Whitman adopts official land acknowledgment statement

Grace Fassio, Staff Reporter

On Oct. 12, President Kathy Murray released Whitman College’s official acknowledgment to honor Native peoples. It recognizes that the Cayuse, Umatilla and Walla Walla peoples are the traditional stewards of the land where Whitman is located.

The official statement reads: “Whitman College is located on the traditional Cayuse, Umatilla and Walla Walla homelands. We pay our respect to tribal elders both past and present and extend our respect to all indigenous people today. We honor their stewardship of the land and ecosystem and commit to continuing that important work.”

Whitman plans to display this statement at all major college events, like commencement and graduation, and on its website.

Provost and Dean of the Faculty Alzada Tipton explained in an email to The Wire that the idea for the land acknowledgment started when members of the community, mostly students, expressed interest in an official statement, and the process to develop it took several months. Tipton, who is the primary conduit between Whitman and the Confederated Tribes of the Umatilla Indian Reservation (CTUIR), requested and edited the CTUIR’s recommended land acknowledgment for Whitman’s use.

“I requested that acknowledgement, and then worked with the advisory committee to the CTUIR relationship and the President’s Cabinet to finalize the acknowledgement,” Tipton said. “Additions suggested by the co-presidents of [the Indigenous Peoples Education and Culture Club] and an Indigenous staff member were incorporated into the acknowledgement.”

Indigenous Peoples Education and Culture Club (IPECC) and Pacific Islanders Club (PIC) Co-President Cheysen Cabuyadao-Sipe believes that the official land acknowledgment is a great start for Whitman. 

“For me, I think that the statement signals hope that things are starting to move towards the right direction,” Cabyuadao-Sipe wrote to The Wire in an email.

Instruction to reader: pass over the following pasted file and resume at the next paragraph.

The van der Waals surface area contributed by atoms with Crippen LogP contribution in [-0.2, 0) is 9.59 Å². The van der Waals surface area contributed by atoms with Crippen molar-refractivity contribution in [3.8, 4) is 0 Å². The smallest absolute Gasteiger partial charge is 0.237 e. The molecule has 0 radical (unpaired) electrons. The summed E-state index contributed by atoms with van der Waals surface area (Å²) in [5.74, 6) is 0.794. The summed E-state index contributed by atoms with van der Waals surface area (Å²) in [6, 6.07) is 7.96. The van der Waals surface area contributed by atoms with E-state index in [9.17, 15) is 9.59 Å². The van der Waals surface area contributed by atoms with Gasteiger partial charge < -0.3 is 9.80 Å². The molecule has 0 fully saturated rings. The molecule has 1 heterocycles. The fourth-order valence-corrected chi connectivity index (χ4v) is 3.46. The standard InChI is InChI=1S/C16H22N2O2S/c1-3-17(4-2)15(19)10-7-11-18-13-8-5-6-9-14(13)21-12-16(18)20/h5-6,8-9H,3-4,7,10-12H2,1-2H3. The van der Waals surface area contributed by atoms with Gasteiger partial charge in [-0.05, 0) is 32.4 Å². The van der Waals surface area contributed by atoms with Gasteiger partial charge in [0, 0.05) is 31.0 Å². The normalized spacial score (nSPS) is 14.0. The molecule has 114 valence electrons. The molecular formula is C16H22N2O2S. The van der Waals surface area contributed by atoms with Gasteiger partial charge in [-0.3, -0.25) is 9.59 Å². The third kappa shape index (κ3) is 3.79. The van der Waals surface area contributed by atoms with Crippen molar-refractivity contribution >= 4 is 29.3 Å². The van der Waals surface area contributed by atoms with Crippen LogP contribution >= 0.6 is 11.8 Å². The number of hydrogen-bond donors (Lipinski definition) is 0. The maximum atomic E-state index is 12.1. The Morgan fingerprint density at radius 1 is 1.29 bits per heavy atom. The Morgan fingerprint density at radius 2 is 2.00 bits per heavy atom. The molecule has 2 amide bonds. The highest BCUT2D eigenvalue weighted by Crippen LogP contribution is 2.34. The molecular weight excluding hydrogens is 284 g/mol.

When Cabuyado-Sipe first received the draft to provide feedback, he believed that it was too short. He wanted it to include more historical context to create a sense of awareness regarding the colonialism faced by indigenous peoples. However, Cabuyado-Sipe acknowledged that this longer statement would have taken much longer to create. 

Despite this, he is still pleased with the acknowledgment because it facilitates conversations about indigenous rights. He believes that the email that announced the statement encourages the Whitman community to start engaging with the land acknowledgment and to continue to build upon its foundations.

“Acknowledgement is an ongoing process that should never be a final action,” Cabuyado-Sipe said. “Even now, it is important to understand that it’s not only just a land acknowledgment, but also a people’s acknowledgement, too.”

IPECC Co-President Erica Keevama explained in an email to The Wire that it is incredibly important that Whitman has this acknowledgement considering the role that Marcus Whitman played in the acquisition of this land from Indigenous peoples. However, she felt that the statement was too short and felt rushed.

“Personally I think that the email felt rushed in order to get it out on Indigenous Peoples Day,” Keevama said. “I understand the college’s desire to announce the official land acknowledgment on such a fitting occasion, but I feel that without action to back up the acknowledgment, the words ring hollow.” 

While the acknowledgment is a great step forward, Keevama and Cabuyado-Sipe both agree that there are many ways Whitman can move forward regarding Indigenous rights. 

Tipton explained that many areas on campus are working towards inclusivity of Indigenous peoples, such as the Advisory Council for CTUIR Collaboration, the President’s Cabinet and the Student Engagement Center (SEC).

“Some examples of that work include programs for joint classes for students from Whitman and students from CTUIR, summer programs for CTUIR youth, scholarships for Indigenous students and cultural exchanges such as matches of The Creator’s Game and visits by Whitman students to feasts,” Tipton said.

Cabuyado-Sipe said that both IPECC and PIC are continuously working to find opportunities for everyone at Whitman to have a space to thrive and feel heard. Discussions held during the Indigenous Peoples Day Town Hall helped to create a list of ideas to achieve this goal. Both clubs are currently in the planning stages for some of these projects.

“Some action plans included the creation of an Indigenous Studies Department/Program, recontextualization of the Marcus Whitman statue, increasing the awareness of indigenous narratives and histories (written and oral), providing more safe spaces for indigenous faculty, staff and students (such as an Indigenous Interest House), continuing to build stronger relationships with the Confederated Tribes of the Umatilla Indian Reservation (CTUIR) and so much more,” Cabuyado-Sipe said.